Mom Fail #854 and Why Forgiveness Matters

Screen Shot 2014-04-25 at 9.05.17 AMI am a dance mom failure.

Last year, I wrote down the wrong day of my daughter’s dress rehearsal for her dance recital. We missed it completely, and I was mortified.

This year, I had it on the family calendar AND in my phone. I planned when we would begin to get ready, calculated how long it would take to get there, and laid out and made sure all elements of the outfit were together – including various and sundry hair products – so there would be no surprises.

It was perfect… until I got a text at 4:35 asking if we were almost there.

But my calendar said 6:30, and no, we weren’t almost there. My awesome and perfect process had only just begun. It was for 6:30, not 4:30!

I freak out, and think so much for the process. I let them know we can be there in 20 minutes.

But they had to start the rehearsal.
My daughter was supposed to perform in the FIRST act.

So
we
missed
it…

AGAIN.

F-A-I-L-U-R-E.

The dance studio was wonderful about the whole thing.

The “daughter fall out” however, was horrible.
It was a Massive. Epic. Meltdown.

I felt like crying as hard as she was. I was embarrassed – I felt like “THAT” mom– and hated the whole situation ever happened.

I don’t know about you, but I find it easier to forgive others than I do myself.

If someone else messes up, I can move on and not blink twice. But if I do something wrong it is hours – or days – of questioning, pressure, embarrassment, and inward groaning.

I preach about God’s grace all the time. I want others to experience it because it brings freedom, and relationship, and a deepening of our faith from the ultimate Grace-giver.

I’m working on consistently applying that concept to my own life.

The Hebrew word grace is Chen, from the root Chanan. It means to bend or stoop in kindness to another as a superior to an inferior.

In the Bible, when the word grace is used, it is a picture of God bending down out of his kindness to help meet our need. It is one way our Creator connects with us in a personal, gentle, heart to heart way.

“And the Word became flesh and dwelt among us, and we beheld His glory, the glory as of the only begotten of the Father, full of grace and truth” John 1:14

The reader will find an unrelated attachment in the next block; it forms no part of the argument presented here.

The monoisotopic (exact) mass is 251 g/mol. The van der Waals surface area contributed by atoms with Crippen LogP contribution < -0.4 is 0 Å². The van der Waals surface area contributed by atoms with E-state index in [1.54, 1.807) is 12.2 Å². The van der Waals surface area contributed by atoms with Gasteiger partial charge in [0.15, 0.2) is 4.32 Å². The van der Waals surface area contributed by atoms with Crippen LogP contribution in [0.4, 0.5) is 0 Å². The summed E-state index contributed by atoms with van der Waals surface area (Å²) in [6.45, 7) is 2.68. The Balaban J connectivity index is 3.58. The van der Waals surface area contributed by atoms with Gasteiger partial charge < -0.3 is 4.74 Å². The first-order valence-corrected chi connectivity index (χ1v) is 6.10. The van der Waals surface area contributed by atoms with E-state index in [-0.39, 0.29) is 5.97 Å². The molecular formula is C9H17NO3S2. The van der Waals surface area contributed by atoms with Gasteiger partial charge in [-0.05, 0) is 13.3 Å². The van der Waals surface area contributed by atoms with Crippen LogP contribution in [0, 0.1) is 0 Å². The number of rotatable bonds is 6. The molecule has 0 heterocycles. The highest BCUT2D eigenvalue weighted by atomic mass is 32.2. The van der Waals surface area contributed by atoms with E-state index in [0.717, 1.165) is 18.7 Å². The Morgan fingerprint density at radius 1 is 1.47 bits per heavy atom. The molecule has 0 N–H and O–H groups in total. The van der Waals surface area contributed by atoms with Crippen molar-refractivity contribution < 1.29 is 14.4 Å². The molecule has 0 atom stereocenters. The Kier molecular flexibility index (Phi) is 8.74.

Jesus came to earth full of grace.

That grace is God’s kindness in action.
That grace is seen on the cross and in the empty grave.
That grace is where we find our forgiveness.

2 Peter 3:18 says, “But grow in the grace and knowledge of our Lord and Savior Jesus Christ. To him be glory both now and forever! Amen.”

When we are slow to offer grace to ourselves, insecurity rises to the top of our lives. We become self-focused and not God focused. We lose the value of who we are in Christ because all we see is the mistake.

But God’s forgiveness matters. We need to live in God’s grace, and grab his hand when we are flat on the ground. We must let Him lift us up, dust us off, and help us back on our feet.

So stop beating yourself up and start being aware of God’s grace. He wants to show you His kindness and peace in your life. And then watch as you dance off on your merry way.

5 thoughts on “Mom Fail #854 and Why Forgiveness Matters

  1. “When we are slow to offer grace to ourselves”… Powerful words to a person who struggles with imposed external insecurities and self imposed internal insecurities. Waiting on God or others to say its ok sweetie get up dust yourself off, you will fall again and I will love you just the same seems easier thanaaaa saying to yourself get up girl you failed in this but you are not a failure! He loves us, He love us, warts and all! He’s teaching us to love each other the same. Epic mom fail number###…no I think not but epic mom teachable moment yes!yes! Funny thing about teachable moments they last a lifetime and never seem to spoil.

    • I think it’s easy to love God. It’s not usually hard to love others. But we can be brought down if we fail to love ourselves and remember we are God’s children. Thanks for commenting Barb!

  2. A friend once told me that forgiveness is allowing a person to re-write a story that has already been written . . . to allow a person to erase the harm, and write in favor . . . to graciously allow them to change the one thing they could never change–the past. It is a wife allowing a husband to erase the affair, a friend allowing a friend to erase the words spoken in haste, and a person allowing themselves to erase the thing no one else knows. It is the most extravagant gift anyone can give to another (or themselves) . . .

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